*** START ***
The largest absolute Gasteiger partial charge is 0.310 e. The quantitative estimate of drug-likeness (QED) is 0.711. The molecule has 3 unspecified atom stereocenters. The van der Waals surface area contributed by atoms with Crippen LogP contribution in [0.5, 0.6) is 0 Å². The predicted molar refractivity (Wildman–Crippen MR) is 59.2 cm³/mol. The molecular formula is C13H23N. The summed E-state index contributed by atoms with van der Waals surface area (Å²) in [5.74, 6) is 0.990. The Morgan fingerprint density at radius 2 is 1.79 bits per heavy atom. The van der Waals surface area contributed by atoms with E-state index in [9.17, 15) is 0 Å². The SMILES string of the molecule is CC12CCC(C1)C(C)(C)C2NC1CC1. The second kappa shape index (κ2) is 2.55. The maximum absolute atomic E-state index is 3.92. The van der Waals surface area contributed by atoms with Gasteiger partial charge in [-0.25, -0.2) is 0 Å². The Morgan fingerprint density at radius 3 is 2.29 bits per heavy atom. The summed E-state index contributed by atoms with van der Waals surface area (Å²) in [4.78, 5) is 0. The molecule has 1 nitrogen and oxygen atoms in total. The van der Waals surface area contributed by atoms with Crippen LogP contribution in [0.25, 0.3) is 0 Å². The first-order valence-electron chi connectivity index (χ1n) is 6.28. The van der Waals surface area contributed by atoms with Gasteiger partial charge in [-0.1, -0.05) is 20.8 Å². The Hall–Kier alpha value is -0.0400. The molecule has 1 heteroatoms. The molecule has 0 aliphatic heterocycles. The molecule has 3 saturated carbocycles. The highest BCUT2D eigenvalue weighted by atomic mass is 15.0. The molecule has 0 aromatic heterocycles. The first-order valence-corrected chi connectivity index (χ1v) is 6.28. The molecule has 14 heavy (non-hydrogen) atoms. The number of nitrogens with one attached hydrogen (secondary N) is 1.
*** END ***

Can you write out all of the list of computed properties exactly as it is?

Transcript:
The largest absolute Gasteiger partial charge is 0.310 e. The quantitative estimate of drug-likeness (QED) is 0.711. The molecule has 3 unspecified atom stereocenters. The van der Waals surface area contributed by atoms with Crippen LogP contribution in [0.5, 0.6) is 0 Å². The predicted molar refractivity (Wildman–Crippen MR) is 59.2 cm³/mol. The molecular formula is C13H23N. The summed E-state index contributed by atoms with van der Waals surface area (Å²) in [5.74, 6) is 0.990. The Morgan fingerprint density at radius 2 is 1.79 bits per heavy atom. The van der Waals surface area contributed by atoms with E-state index in [9.17, 15) is 0 Å². The SMILES string of the molecule is CC12CCC(C1)C(C)(C)C2NC1CC1. The second kappa shape index (κ2) is 2.55. The maximum absolute atomic E-state index is 3.92. The van der Waals surface area contributed by atoms with Gasteiger partial charge in [-0.25, -0.2) is 0 Å². The Morgan fingerprint density at radius 3 is 2.29 bits per heavy atom. The summed E-state index contributed by atoms with van der Waals surface area (Å²) in [4.78, 5) is 0. The molecule has 1 nitrogen and oxygen atoms in total. The van der Waals surface area contributed by atoms with Crippen LogP contribution in [0.25, 0.3) is 0 Å². The first-order valence-electron chi connectivity index (χ1n) is 6.28. The van der Waals surface area contributed by atoms with Gasteiger partial charge in [-0.1, -0.05) is 20.8 Å². The Hall–Kier alpha value is -0.0400. The molecule has 1 heteroatoms. The molecule has 0 aliphatic heterocycles. The molecule has 3 saturated carbocycles. The highest BCUT2D eigenvalue weighted by atomic mass is 15.0. The molecule has 0 aromatic heterocycles. The first-order valence-corrected chi connectivity index (χ1v) is 6.28. The molecule has 14 heavy (non-hydrogen) atoms. The number of nitrogens with one attached hydrogen (secondary N) is 1.